Tag Archives: #justice4jamar

Justice delayed is justice denied

Use extreme caution sign“Plain and simple, if you f*ck with me I’m going to break your legs before you even get a chance to run. Be honest. I don’t screw around.”

That’s what Minneapolis police officer Rob Webber told 17-year-old Faysal Mohammed last March. When one of the teens asked why he was being arrested, Webber responded, “Because I feel like it.” Continue reading

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Minneapolis City Council and Black Lives Matter: Which is what democracy looks like?

 

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First, the city council refused to allow public testimony about the police shooting of Jamar Clark. Then, without notice to protesters and their supporters, a council committee voted to open its meeting to immediate public testimony about the Fourth Precinct protests. The people present and ready to testify? Opponents of the protest, of course, including Police Federation head Bob Kroll. This is not what democracy looks like. Continue reading

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Day 16 of #4thPrecinctShutdown: Still strong in Minneapolis

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The day after Mayor Betsy Hodges, Congressmember Keith Ellison, City Council members Barbara Johnson and Blong Yang, and an assorted group of “community leaders” called for an end to the protest on Plymouth Avenue, the protesters are staying strong. Continue reading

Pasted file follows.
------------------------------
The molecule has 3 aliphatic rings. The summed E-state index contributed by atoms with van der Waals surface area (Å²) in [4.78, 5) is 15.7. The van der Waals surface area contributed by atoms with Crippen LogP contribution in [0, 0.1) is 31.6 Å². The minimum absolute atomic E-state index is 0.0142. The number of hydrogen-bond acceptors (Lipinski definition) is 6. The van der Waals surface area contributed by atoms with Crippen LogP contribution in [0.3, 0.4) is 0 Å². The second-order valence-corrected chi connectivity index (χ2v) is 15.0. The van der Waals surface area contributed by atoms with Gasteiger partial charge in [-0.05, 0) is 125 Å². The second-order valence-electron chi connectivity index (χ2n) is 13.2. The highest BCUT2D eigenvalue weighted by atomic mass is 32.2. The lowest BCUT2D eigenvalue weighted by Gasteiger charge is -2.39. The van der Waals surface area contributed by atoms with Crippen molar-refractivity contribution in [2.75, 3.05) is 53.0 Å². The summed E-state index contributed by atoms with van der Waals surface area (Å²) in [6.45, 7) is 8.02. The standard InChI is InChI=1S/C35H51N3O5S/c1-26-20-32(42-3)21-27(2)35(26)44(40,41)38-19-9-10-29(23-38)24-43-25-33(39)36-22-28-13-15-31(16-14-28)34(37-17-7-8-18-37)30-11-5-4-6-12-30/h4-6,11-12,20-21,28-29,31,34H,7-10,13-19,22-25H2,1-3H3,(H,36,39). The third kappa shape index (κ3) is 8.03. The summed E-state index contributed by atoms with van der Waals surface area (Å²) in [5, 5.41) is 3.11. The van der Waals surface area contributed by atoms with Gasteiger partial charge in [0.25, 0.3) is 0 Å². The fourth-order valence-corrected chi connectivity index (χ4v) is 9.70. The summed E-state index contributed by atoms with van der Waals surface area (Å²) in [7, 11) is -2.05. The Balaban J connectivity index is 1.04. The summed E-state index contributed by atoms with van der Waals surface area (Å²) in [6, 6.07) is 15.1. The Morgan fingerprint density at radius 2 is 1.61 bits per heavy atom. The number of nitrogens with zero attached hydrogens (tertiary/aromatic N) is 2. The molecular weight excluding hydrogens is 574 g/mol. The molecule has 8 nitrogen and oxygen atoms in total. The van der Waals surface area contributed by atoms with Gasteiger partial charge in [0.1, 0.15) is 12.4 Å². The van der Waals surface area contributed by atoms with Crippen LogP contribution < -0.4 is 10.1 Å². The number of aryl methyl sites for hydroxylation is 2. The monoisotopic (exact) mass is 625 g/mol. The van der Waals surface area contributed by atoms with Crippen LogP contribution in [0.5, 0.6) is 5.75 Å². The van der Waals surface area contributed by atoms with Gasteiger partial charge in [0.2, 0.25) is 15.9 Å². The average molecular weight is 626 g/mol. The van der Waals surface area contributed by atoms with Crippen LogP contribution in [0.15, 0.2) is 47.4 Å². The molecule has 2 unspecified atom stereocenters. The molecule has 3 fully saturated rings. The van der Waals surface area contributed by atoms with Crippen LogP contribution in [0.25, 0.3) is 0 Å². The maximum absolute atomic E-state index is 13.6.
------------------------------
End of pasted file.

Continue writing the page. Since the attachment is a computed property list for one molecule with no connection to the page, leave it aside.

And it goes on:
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Stand up, fight back: March after white supremacists shoot protesters

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UPDATE 10 p.m.: A huge crowd marched from the 4th Precinct to downtown Minneapolis Tuesday afternoon, unintimidated by the white supremacist shooting of  five protesters on Monday night. As of Tuesday evening, police have three young white men in custody. A Hispanic man was arrested but then released, as he was not at the shooting scene. For more, see Star Tribune article. [This article has been substantially revised and updated, following the march.]

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Justice for Jamar

Tony Webster Frantz Fanon photo

Photo of banner outside the Minneapolis Police Department fourth precinct by Tony Webster. Published under Creative Commons license.

https://www.flickr.com/photos/diversey/

Someone called police early Sunday morning. Domestic assault, they said. Paramedics helping the victim, and a man interfering with them, they said. Did he want to talk? To fight? Maybe even to apologize? We don’t know. We do know that police acted, taking Jamar Clark away from the paramedics. Minutes later, the 24-year-old black man lay on the ground with a police bullet in his head. Continue reading

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